The Alexander & Baldwin Sugar Museum encompasses six exhibit rooms plus outdoor displays of plantation equipment.
The Geography Room
Explains how Maui's geography and weather patterns influenced the development of the sugar industry and presents information about the extensive irrigation system and network of deep wells developed by the plantations.
The Water Room
Shows how water was arduously brought from the island's windward slopes to the sunny central isthmus, and highlights the bravery of the men who accomplished this tremendous feat.
The Human Resources Room
Displays historical information about some of the pioneers who established Maui's modern sugar industry. Also includes artifacts, photos and documents (including labor contracts written in Hawaiian, Japanese and Chinese) showing the arrival of immigrant plantation workers from around the world.
The Plantation Room
Includes photos and fascinating exhibits showing the rich, multi-ethnic nature of plantation communities and plantation life, such as religious items, household artifacts and a scale model of a worker's camp house.
Maps of the Hawaiian Commercial & Sugar Co. (HC&S), Maui Agricultural Co. (MACo) and Pioneer Mill Company (PMCo) plantation camps are available to view (by appointment only), along with a registry form for former camp residents or their families to fill out. See Plantation Camp Registry
"From Cane to Sugar", a video presentation created by award-winning filmmaker Edgy Lee shows how cane is processed into sugar.
The Field Work Room
Depicts plantation workers in the fields and includes displays of surveying equipment, a cane knife, and typical items used by field workers such as a "kau kau tin" (lunch pail). A mannequin shows a Japanese woman's complete field work outfit.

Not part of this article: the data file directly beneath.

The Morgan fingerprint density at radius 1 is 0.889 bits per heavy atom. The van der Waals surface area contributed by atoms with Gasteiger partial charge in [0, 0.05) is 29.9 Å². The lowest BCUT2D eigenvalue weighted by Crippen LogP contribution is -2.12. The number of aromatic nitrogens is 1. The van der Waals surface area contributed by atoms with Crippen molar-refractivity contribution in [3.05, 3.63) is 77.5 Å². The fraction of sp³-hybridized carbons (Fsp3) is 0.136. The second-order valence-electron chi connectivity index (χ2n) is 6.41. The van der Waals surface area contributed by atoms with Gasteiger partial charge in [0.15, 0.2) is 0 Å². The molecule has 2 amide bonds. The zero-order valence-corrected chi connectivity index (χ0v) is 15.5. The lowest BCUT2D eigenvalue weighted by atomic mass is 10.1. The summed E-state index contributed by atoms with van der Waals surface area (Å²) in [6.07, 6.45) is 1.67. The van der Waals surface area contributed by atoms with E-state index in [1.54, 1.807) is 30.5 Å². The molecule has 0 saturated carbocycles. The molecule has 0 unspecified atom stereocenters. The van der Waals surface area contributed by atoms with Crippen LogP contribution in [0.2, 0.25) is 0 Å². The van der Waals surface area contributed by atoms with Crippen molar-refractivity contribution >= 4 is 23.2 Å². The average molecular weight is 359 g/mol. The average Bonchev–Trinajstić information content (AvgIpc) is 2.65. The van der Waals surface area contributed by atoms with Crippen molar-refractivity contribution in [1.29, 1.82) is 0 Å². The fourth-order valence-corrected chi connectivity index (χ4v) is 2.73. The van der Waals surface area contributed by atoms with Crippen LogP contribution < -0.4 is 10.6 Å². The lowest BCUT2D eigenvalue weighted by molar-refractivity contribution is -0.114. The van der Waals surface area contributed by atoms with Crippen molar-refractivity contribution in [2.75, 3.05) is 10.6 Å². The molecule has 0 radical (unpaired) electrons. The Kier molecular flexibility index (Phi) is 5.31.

The Mill Room
Offers several interactive displays including a 1915 locomotive bell, a "Cuban" sugar mill and an impressive working scale model of cane-crushing machinery. A narrative with special lighting and sound effects accompanies the operation of the model.
Visitors can get a close-up look at some of the intriguing equipment and items used by sugar plantations and plantation workers, such as a Cleveland Model J36 trench digger, an outdoor Portuguese oven built in the 1920s, a "bull gear" approximately 11 feet in diameter, a cane hauler, vintage Caterpillar tractors, and a cane grab large enough for a child to walk under without bending.
One thing you likely won't see at the Sugar Museum is its most prized artifact. The historic steam locomotive known as the "Claus Spreckels." The Claus was in the service of Kahului Railroad for 47 years, from 1882 to 1929, hauling sugar, other cargo and passengers.
The authentic, restored locomotive and historic "Kalakaua" coach car are currently on long-term display at the Maui Tropical Plantation. Please contact us for more information about this exhibit.